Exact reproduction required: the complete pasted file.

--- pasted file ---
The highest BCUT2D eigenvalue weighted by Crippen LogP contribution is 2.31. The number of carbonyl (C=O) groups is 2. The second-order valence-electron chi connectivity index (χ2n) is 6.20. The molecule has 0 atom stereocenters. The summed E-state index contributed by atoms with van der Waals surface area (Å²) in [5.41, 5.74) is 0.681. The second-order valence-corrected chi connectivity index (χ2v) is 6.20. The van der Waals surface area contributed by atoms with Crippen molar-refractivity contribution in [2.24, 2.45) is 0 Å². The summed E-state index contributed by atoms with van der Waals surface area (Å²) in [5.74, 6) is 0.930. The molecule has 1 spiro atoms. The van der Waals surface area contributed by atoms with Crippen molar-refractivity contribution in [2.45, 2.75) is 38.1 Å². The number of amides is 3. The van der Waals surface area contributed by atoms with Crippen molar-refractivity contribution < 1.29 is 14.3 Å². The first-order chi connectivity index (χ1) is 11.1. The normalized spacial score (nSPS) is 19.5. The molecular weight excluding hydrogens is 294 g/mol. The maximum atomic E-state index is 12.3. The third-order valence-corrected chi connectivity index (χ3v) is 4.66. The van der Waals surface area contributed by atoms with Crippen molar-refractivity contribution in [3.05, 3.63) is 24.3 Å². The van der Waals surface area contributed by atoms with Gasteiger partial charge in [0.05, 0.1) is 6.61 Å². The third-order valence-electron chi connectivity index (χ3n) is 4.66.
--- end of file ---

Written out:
The highest BCUT2D eigenvalue weighted by Crippen LogP contribution is 2.31. The number of carbonyl (C=O) groups is 2. The second-order valence-electron chi connectivity index (χ2n) is 6.20. The molecule has 0 atom stereocenters. The summed E-state index contributed by atoms with van der Waals surface area (Å²) in [5.41, 5.74) is 0.681. The second-order valence-corrected chi connectivity index (χ2v) is 6.20. The van der Waals surface area contributed by atoms with Crippen molar-refractivity contribution in [2.24, 2.45) is 0 Å². The summed E-state index contributed by atoms with van der Waals surface area (Å²) in [5.74, 6) is 0.930. The molecule has 1 spiro atoms. The van der Waals surface area contributed by atoms with Crippen molar-refractivity contribution in [2.45, 2.75) is 38.1 Å². The number of amides is 3. The van der Waals surface area contributed by atoms with Crippen molar-refractivity contribution < 1.29 is 14.3 Å². The first-order chi connectivity index (χ1) is 11.1. The normalized spacial score (nSPS) is 19.5. The molecular weight excluding hydrogens is 294 g/mol. The maximum atomic E-state index is 12.3. The third-order valence-corrected chi connectivity index (χ3v) is 4.66. The van der Waals surface area contributed by atoms with Crippen molar-refractivity contribution in [3.05, 3.63) is 24.3 Å². The van der Waals surface area contributed by atoms with Gasteiger partial charge in [0.05, 0.1) is 6.61 Å². The third-order valence-electron chi connectivity index (χ3n) is 4.66.